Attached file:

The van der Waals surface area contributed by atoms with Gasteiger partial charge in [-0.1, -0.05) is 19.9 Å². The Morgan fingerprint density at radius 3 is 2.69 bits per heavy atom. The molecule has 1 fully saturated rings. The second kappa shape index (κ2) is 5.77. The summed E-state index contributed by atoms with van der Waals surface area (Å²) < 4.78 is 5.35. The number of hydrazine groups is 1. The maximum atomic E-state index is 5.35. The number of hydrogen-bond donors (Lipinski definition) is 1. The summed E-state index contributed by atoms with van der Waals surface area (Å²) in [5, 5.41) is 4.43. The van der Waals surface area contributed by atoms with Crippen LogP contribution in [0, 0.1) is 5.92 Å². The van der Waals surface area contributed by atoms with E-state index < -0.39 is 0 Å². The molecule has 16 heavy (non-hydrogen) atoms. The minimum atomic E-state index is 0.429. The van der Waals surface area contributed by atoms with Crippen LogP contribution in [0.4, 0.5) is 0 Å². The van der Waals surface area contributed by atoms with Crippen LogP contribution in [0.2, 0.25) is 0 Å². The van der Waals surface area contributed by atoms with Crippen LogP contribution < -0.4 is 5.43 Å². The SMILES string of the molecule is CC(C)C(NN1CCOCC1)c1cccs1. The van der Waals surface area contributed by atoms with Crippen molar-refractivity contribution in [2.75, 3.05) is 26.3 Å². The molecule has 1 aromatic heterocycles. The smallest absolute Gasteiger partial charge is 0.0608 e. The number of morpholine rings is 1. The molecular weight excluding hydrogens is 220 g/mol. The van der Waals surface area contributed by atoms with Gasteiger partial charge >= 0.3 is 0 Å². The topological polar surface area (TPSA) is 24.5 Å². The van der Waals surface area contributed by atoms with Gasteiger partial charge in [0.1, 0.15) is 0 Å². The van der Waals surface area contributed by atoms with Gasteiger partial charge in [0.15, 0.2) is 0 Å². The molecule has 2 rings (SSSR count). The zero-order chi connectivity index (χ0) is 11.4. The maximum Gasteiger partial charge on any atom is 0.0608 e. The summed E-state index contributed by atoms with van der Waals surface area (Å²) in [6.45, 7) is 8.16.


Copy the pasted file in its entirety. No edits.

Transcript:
The van der Waals surface area contributed by atoms with Gasteiger partial charge in [-0.1, -0.05) is 19.9 Å². The Morgan fingerprint density at radius 3 is 2.69 bits per heavy atom. The molecule has 1 fully saturated rings. The second kappa shape index (κ2) is 5.77. The summed E-state index contributed by atoms with van der Waals surface area (Å²) < 4.78 is 5.35. The number of hydrazine groups is 1. The maximum atomic E-state index is 5.35. The number of hydrogen-bond donors (Lipinski definition) is 1. The summed E-state index contributed by atoms with van der Waals surface area (Å²) in [5, 5.41) is 4.43. The van der Waals surface area contributed by atoms with Crippen LogP contribution in [0, 0.1) is 5.92 Å². The van der Waals surface area contributed by atoms with E-state index < -0.39 is 0 Å². The molecule has 16 heavy (non-hydrogen) atoms. The minimum atomic E-state index is 0.429. The van der Waals surface area contributed by atoms with Crippen LogP contribution in [0.4, 0.5) is 0 Å². The van der Waals surface area contributed by atoms with Crippen LogP contribution in [0.2, 0.25) is 0 Å². The van der Waals surface area contributed by atoms with Crippen LogP contribution < -0.4 is 5.43 Å². The SMILES string of the molecule is CC(C)C(NN1CCOCC1)c1cccs1. The van der Waals surface area contributed by atoms with Crippen molar-refractivity contribution in [2.75, 3.05) is 26.3 Å². The molecule has 1 aromatic heterocycles. The smallest absolute Gasteiger partial charge is 0.0608 e. The number of morpholine rings is 1. The molecular weight excluding hydrogens is 220 g/mol. The van der Waals surface area contributed by atoms with Gasteiger partial charge >= 0.3 is 0 Å². The topological polar surface area (TPSA) is 24.5 Å². The van der Waals surface area contributed by atoms with Gasteiger partial charge in [0.1, 0.15) is 0 Å². The van der Waals surface area contributed by atoms with Gasteiger partial charge in [0.15, 0.2) is 0 Å². The molecule has 2 rings (SSSR count). The zero-order chi connectivity index (χ0) is 11.4. The maximum Gasteiger partial charge on any atom is 0.0608 e. The summed E-state index contributed by atoms with van der Waals surface area (Å²) in [6.45, 7) is 8.16.